Mitigation of barriers to commercialization of nanotechnology: An overview of two successful university-based initiatives

Harpal Dhillon, Salahuddin Qazi, Sohail Anwar

Research output: Contribution to journalConference article

1 Citation (Scopus)

Abstract

Nanotechnology, being a platform technology, feeds its output into numerous industries, which use these inputs to improve their products. In this context, it would be appropriate to refer to BASF, whose slogan is "we do not create products, we make them better". Consequently, any effort to commercialize this technology has to be supported by scientific and engineering research in conjunction with an innovative well-funded product development and marketing program involving all downstream industries that are going to utilize nanotechnology products. There is no doubt about the potential of nanotechnology to impact numerous facets of human life and society, and the incentive for expeditious commercialization of this technology is strong. However, considerations and factors, such as long time between nanotechnology research and development of commercial products, large capital investment needed for a viable commercial venture, and financial/operational risks associated with commercial applications of nanotechnology, have impeded rapid adoption of this technology in the commercial domain. Substantial government funding, and involvement of academic institutions and research laboratories, are viewed as an essential response to these barriers. It is critical for the U.S. nanotechnology industry to speed up the process of commercialization, if we are to maintain a competitive position in the global nanotechnology market. Two progressive institutions of higher learning, The Pennsylvania State University and The University at Albany in New York state, have made very significant contributions in the arena of nanotechnology commercialization. This has been accomplished through education/training programs for workforce development, and through partnerships with large and small industrial organizations for conducting R&D, and commercialization programs. In this presentation, the two leading consortia involving these universities, namely Albany Nanotech/ Tech Valley and Nanofab, are profiled as role models for other educational institutions seriously interested in nontechnology R&D and commercialization projects.

Original languageEnglish (US)
JournalASEE Annual Conference and Exposition, Conference Proceedings
StatePublished - Jan 1 2008
Event2008 ASEE Annual Conference and Exposition - Pittsburg, PA, United States
Duration: Jun 22 2008Jun 24 2008

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Nanotechnology
Industry
Engineering research
Research laboratories
Product development
Marketing
Education

All Science Journal Classification (ASJC) codes

  • Engineering(all)

Cite this

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title = "Mitigation of barriers to commercialization of nanotechnology: An overview of two successful university-based initiatives",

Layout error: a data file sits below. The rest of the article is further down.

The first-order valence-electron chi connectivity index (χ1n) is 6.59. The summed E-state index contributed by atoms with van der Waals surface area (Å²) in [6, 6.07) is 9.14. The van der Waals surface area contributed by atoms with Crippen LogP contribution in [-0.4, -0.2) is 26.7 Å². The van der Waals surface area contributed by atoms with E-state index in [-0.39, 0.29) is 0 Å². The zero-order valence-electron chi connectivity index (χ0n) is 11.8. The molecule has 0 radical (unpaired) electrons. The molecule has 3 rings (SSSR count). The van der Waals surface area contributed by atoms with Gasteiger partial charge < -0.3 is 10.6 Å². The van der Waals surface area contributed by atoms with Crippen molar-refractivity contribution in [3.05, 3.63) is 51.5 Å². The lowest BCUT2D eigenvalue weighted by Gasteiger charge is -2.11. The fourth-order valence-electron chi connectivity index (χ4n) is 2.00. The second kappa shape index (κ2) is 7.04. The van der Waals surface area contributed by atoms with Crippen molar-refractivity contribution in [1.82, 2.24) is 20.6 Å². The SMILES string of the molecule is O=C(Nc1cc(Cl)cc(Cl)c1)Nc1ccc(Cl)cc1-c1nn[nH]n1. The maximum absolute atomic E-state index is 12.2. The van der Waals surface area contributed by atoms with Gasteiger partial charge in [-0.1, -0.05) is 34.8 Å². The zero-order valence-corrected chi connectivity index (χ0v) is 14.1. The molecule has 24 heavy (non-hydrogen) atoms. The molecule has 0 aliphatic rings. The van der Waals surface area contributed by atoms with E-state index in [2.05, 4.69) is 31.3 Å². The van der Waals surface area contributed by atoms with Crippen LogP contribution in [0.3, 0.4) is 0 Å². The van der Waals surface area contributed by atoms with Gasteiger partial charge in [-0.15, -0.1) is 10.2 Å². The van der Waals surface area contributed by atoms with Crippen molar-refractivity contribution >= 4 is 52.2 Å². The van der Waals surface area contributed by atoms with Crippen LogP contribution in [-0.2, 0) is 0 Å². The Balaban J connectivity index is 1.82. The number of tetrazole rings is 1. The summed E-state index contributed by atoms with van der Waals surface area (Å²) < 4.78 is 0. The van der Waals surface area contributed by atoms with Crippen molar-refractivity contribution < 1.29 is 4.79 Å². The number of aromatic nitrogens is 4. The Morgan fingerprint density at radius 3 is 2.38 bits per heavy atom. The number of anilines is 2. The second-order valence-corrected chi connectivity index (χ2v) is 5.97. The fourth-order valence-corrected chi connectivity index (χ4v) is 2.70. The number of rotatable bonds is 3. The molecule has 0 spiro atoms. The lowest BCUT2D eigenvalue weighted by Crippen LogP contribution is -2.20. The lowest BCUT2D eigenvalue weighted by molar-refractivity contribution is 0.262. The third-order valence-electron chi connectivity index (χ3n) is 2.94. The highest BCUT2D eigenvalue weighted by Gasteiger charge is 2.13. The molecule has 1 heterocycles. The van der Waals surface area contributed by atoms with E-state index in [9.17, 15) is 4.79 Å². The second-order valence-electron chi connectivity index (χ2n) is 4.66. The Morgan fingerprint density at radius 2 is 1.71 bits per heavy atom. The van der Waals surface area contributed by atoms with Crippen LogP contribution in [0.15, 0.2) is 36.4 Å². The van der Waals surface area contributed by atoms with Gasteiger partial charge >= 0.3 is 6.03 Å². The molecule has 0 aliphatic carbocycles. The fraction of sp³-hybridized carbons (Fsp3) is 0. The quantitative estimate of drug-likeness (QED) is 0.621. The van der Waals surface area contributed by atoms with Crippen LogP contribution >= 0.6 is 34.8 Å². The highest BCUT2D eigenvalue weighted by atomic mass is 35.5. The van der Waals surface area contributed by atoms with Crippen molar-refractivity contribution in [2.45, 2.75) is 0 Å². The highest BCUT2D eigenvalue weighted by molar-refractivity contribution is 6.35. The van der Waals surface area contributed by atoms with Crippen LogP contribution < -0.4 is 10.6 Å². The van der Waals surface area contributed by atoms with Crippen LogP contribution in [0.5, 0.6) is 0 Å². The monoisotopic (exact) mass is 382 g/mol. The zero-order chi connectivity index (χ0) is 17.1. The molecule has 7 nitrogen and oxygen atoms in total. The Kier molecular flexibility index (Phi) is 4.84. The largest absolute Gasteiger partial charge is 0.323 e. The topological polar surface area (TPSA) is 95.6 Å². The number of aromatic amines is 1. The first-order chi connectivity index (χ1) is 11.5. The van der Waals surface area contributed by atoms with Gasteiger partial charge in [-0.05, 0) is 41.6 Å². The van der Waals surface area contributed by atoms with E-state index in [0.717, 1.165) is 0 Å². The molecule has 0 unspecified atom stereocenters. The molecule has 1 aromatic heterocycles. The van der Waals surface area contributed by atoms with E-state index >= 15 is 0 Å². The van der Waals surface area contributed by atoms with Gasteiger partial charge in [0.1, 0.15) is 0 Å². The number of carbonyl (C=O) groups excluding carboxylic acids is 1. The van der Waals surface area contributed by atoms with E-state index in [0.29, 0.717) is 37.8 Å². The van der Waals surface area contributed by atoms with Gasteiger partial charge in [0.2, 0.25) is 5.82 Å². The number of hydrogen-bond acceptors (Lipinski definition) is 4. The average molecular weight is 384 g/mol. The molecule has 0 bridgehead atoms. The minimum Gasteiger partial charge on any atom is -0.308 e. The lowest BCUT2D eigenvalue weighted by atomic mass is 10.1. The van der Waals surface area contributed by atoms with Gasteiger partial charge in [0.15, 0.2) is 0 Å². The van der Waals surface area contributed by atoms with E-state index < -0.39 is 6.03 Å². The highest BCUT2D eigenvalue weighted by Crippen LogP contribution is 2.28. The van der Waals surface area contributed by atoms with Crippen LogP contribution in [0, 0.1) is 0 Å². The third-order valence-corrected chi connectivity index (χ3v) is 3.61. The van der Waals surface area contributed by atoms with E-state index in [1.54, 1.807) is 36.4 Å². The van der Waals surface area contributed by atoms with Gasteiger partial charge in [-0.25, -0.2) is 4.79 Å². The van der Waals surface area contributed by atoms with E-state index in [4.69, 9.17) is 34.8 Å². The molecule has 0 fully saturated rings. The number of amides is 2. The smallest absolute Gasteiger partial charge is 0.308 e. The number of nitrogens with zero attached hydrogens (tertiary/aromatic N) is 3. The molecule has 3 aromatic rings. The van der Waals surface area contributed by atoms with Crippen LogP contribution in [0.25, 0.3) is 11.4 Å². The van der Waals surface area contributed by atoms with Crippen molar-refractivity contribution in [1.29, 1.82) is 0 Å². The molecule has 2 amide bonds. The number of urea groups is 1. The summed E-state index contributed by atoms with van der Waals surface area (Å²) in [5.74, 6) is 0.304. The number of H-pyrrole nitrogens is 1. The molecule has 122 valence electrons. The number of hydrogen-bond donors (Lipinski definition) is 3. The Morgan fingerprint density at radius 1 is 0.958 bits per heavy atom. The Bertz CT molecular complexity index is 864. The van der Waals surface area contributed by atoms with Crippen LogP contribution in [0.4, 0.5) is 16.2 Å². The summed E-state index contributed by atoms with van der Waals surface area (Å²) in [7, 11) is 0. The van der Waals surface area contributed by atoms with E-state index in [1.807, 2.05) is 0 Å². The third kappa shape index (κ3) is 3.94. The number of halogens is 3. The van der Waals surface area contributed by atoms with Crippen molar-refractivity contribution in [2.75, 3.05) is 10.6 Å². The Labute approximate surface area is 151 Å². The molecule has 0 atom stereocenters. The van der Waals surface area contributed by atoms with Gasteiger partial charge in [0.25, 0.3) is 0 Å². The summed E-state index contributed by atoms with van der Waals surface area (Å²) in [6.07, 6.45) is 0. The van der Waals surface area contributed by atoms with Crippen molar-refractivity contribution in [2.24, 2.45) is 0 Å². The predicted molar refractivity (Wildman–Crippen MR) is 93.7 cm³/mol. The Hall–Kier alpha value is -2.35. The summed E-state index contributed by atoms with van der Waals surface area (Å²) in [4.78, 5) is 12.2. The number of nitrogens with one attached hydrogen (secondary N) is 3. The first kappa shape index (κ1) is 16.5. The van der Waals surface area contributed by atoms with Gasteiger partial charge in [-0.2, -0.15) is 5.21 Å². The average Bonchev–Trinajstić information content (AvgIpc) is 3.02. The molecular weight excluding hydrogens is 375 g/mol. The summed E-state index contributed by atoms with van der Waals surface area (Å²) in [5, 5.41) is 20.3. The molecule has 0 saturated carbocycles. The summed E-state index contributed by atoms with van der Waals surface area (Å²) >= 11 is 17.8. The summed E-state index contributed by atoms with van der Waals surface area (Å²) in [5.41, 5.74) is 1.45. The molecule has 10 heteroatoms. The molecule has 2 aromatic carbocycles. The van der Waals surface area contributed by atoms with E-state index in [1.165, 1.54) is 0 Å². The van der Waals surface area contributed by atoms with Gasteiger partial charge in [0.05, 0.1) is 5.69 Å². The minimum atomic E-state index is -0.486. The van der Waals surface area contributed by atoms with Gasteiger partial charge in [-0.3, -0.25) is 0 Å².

abstract = "Nanotechnology, being a platform technology, feeds its output into numerous industries, which use these inputs to improve their products. In this context, it would be appropriate to refer to BASF, whose slogan is {"}we do not create products, we make them better{"}. Consequently, any effort to commercialize this technology has to be supported by scientific and engineering research in conjunction with an innovative well-funded product development and marketing program involving all downstream industries that are going to utilize nanotechnology products. There is no doubt about the potential of nanotechnology to impact numerous facets of human life and society, and the incentive for expeditious commercialization of this technology is strong. However, considerations and factors, such as long time between nanotechnology research and development of commercial products, large capital investment needed for a viable commercial venture, and financial/operational risks associated with commercial applications of nanotechnology, have impeded rapid adoption of this technology in the commercial domain. Substantial government funding, and involvement of academic institutions and research laboratories, are viewed as an essential response to these barriers. It is critical for the U.S. nanotechnology industry to speed up the process of commercialization, if we are to maintain a competitive position in the global nanotechnology market. Two progressive institutions of higher learning, The Pennsylvania State University and The University at Albany in New York state, have made very significant contributions in the arena of nanotechnology commercialization. This has been accomplished through education/training programs for workforce development, and through partnerships with large and small industrial organizations for conducting R&D, and commercialization programs. In this presentation, the two leading consortia involving these universities, namely Albany Nanotech/ Tech Valley and Nanofab, are profiled as role models for other educational institutions seriously interested in nontechnology R&D and commercialization projects.",
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